Showing posts from May, 2015

Coca-Cola & Luxury

My current thoughts about luxury began to come to me when one of the Dondo missionaries offered me Coca-Cola.

"Do you want some Coke?" He asked,

And I said,"yes", even though I don't like the taste of Coke. But it is a somewhat hard-to-get variety of soda, and it was served over ice, in a glass that I wouldn't have to wash afterward. It was a symbol of luxury, and I took it and savored it as such.
Luxury is such a funny thing. When you have it, you don't care about it. But when you tip your world sidewise and get spilled out into the unfamiliar, you relish each item of luxury - and its' accompanying illusion of control - to the very fullest. You know the luxury won't fact, you wouldn't even want it to, because then you'd be used to it and it wouldn't be special any more. You know that the control isn't real...and you're glad of that, too, because you've long ago realized that life doesn't work when you'…

Meditations on Psalm 24: Pure & Holy

Links to parts 1 & 2 HERE Psalm 24: 4-6
Exodus 29: 4-9 & 19-21
Matthew Henry Commentary on Psalm 24: 3-6 (Section 2)

[Christ] loves us, and by his sacrificial death he has freed us from our sins and made us a kingdom of priests to serve his God and Father. Revelation 1: 5-6
The hands lifted up in prayer must be pure hands, no blot of unjust gain cleaving to them, nor any thing else that defiles the man and is offensive to the holy God. 1 It is often easy to lose sight of the true calling of Christianity. The calling to be the unique people: the lights in the dark, the cities on the hilltops, the living sacrifices. Perfect, as Christ is perfect. The blood-covered priests pointing the way to the Savior Messiah.

A calling that is more easily typed than lived. I have only to hold my daily actions up against the mirror of the Psalm for my sinfulness to come out in ugly relief.

Pure in act and thought?
Never allowing distractions to come between me and my devotion?
Always faithful to my …

Meditations on Psalm 24: Light, Accessible

Go HERE for for Part 1 Psalm 24: 3
Exodus 33: 14-23
Matthew Henry Commentary on Psalm 24:3-6 (Section 1)
Matthew Henry Commentary on Exodus 33: 12-23 (Section 2)

God, the blessed and only Ruler, the King of kings and the Lord of lords. He alone is immortal; he lives in the light that no one can approach. No one has ever seen him; no one can ever see him. To him be honor and eternal power! Amen.  1 Timothy 6: 15-16

I have little concept of the awe and terror of holiness. In my world, there is a lot of talk about 'boldly approaching the throne of grace'1, or everyone's favorite; crying 'Abba, Father 2.' But in the time when David penned this psalm, the stories of holiness were terrifying: pillars of cloud and fire, Nadab and Abihu being struck dead for offering 'strange fire' to the Lord 3, arduous rules and careful observances to avoid falling under the judgment of God's unwavering righteousness. David, himself, would doubtless have heard the story (perhaps f…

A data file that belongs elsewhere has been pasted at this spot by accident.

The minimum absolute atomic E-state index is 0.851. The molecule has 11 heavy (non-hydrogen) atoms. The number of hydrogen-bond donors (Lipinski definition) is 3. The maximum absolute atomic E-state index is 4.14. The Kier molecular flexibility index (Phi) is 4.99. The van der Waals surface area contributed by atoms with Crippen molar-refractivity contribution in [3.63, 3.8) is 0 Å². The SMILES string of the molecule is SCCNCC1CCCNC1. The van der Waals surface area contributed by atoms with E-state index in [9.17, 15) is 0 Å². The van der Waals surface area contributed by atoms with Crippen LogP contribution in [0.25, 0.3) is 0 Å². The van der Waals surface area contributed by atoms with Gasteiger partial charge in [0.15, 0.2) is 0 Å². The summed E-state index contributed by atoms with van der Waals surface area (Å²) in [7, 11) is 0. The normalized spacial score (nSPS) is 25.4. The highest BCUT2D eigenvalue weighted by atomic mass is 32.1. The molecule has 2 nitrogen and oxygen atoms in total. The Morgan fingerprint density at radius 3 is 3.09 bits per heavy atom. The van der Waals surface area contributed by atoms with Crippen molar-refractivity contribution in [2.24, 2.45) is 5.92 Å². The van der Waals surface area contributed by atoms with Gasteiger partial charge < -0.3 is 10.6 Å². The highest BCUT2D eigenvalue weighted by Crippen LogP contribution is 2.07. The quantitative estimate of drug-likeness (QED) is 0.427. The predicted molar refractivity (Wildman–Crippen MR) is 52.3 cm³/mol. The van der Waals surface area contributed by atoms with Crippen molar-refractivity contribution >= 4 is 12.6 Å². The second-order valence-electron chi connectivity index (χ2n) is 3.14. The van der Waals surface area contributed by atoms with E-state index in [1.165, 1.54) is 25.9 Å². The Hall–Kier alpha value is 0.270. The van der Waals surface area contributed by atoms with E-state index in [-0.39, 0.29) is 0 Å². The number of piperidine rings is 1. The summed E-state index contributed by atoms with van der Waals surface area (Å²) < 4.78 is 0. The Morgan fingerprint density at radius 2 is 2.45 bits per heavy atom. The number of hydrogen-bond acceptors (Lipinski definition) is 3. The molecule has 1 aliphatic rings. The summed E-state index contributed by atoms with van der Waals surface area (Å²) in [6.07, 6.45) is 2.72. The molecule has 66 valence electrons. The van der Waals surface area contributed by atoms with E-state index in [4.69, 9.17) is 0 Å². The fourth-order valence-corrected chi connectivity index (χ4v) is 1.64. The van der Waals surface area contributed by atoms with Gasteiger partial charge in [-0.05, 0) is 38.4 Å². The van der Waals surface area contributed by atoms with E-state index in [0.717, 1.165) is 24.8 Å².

Meditations on Psalm 24: Order & Regard

Psalm 24:1-2
Genesis 1 - 2:4
Matthew Henry Commentary on Genesis 1
Matthew Henry Commentary on Psalm 24: 1-2

Ever since God created the world, His invisible qualities, both His eternal power and His divine nature have been clearly seen; they are perceived in the things that God has made. Romans 1:20
Creation may well be the most apt example of 'a labor of love'. According to the Psalm, God 'built' the earth on the deep waters and 'laid' its foundations. This poetic imagery expresses the care with which God created the earth. It was no slapdash affair, no throwing together of stars and water and soil. It was thoughtfully and carefully planned and meticulously executed. It is an example of the patient and orderly way in which God works. 
I think of the created order as an enormous signpost, pointing all those who have the eyes to see toward the very nature and being of God. 'See!' The galaxies shout. 'See the power of the One who spoke us into existence!&…

Make Me Shiver, Make Me Cry (on The Aspiring Bard)

I recently read a short story that brought a lump to my throat and tears stinging at the back of my eyes. And I loved it.

I love art that makes me cry.
Which, at first glance, is weird, because I actually hate crying.  I generally resist the shedding of tears if I'm possibly able to do so. I avoid situations where I might be tempted to cry. But if your art brings me to tears, I will gather it to myself in a loving embrace and hawk it shamelessly to all of my friends and relations and remoter cousins to the ninth degree...


When Brothers Live Together; Part III

You can find Part II and a link to Part I HERE. 

Jon, Carla and I are always teasing each other about our different personalities (okay, well, actually it's mostly just Jon and I because that's how we roll). Anyway, they're both visionaries with huge plans and projects and about ten different things going on at once. They're always working on something. Apparently, this makes them happy. I, on the other hand, tend to reason that, well, everyone got fed and there isn't an emergency, so I'm going to sit by the window and write something. I can, and do, work quite hard, but I have absolutely no objection to knocking off work to drink tea and chat. I stop to admire sunsets and write poetry. I am not exactly a driven person. 

I think rest is very important, especially if, like me, you've stepped out of your little introvert comfort zone and into a challenging environment. What I've had to learn is how to maximize my rest times, and how to work around other pe…